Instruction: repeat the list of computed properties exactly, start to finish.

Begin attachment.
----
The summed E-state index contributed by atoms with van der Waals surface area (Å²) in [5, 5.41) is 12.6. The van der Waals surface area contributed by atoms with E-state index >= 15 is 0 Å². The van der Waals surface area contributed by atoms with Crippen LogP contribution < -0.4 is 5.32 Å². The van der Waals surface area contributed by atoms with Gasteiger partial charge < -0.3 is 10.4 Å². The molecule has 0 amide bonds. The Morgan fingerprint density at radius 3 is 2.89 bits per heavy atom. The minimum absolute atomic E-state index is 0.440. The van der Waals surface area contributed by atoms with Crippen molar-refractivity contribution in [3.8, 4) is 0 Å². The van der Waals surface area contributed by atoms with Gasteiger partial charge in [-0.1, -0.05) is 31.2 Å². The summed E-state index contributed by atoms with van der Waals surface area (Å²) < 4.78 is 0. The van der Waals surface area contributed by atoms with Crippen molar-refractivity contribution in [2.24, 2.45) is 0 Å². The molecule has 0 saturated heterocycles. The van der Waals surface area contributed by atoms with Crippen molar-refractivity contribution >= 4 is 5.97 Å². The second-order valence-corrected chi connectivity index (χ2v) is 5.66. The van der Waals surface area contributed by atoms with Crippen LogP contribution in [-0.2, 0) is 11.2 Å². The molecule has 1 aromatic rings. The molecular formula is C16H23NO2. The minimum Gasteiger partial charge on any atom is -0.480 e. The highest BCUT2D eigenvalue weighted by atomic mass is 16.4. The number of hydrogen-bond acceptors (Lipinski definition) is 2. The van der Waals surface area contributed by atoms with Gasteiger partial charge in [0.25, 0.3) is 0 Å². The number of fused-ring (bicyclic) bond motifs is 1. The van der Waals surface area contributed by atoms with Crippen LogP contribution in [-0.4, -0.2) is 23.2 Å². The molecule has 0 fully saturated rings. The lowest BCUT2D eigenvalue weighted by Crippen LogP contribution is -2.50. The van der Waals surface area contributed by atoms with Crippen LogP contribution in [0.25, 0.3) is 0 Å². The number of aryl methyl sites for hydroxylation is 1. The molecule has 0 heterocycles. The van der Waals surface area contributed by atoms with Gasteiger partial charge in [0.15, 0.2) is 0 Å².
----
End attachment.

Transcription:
The summed E-state index contributed by atoms with van der Waals surface area (Å²) in [5, 5.41) is 12.6. The van der Waals surface area contributed by atoms with E-state index >= 15 is 0 Å². The van der Waals surface area contributed by atoms with Crippen LogP contribution < -0.4 is 5.32 Å². The van der Waals surface area contributed by atoms with Gasteiger partial charge < -0.3 is 10.4 Å². The molecule has 0 amide bonds. The Morgan fingerprint density at radius 3 is 2.89 bits per heavy atom. The minimum absolute atomic E-state index is 0.440. The van der Waals surface area contributed by atoms with Crippen molar-refractivity contribution in [3.8, 4) is 0 Å². The van der Waals surface area contributed by atoms with Gasteiger partial charge in [-0.1, -0.05) is 31.2 Å². The summed E-state index contributed by atoms with van der Waals surface area (Å²) < 4.78 is 0. The van der Waals surface area contributed by atoms with Crippen molar-refractivity contribution in [2.24, 2.45) is 0 Å². The molecule has 0 saturated heterocycles. The van der Waals surface area contributed by atoms with Crippen molar-refractivity contribution >= 4 is 5.97 Å². The second-order valence-corrected chi connectivity index (χ2v) is 5.66. The van der Waals surface area contributed by atoms with Crippen LogP contribution in [-0.2, 0) is 11.2 Å². The molecule has 1 aromatic rings. The molecular formula is C16H23NO2. The minimum Gasteiger partial charge on any atom is -0.480 e. The highest BCUT2D eigenvalue weighted by atomic mass is 16.4. The number of hydrogen-bond acceptors (Lipinski definition) is 2. The van der Waals surface area contributed by atoms with Gasteiger partial charge in [0.25, 0.3) is 0 Å². The number of fused-ring (bicyclic) bond motifs is 1. The van der Waals surface area contributed by atoms with Crippen LogP contribution in [-0.4, -0.2) is 23.2 Å². The molecule has 0 fully saturated rings. The lowest BCUT2D eigenvalue weighted by Crippen LogP contribution is -2.50. The van der Waals surface area contributed by atoms with Crippen LogP contribution in [0.25, 0.3) is 0 Å². The number of aryl methyl sites for hydroxylation is 1. The molecule has 0 heterocycles. The van der Waals surface area contributed by atoms with Gasteiger partial charge in [0.15, 0.2) is 0 Å².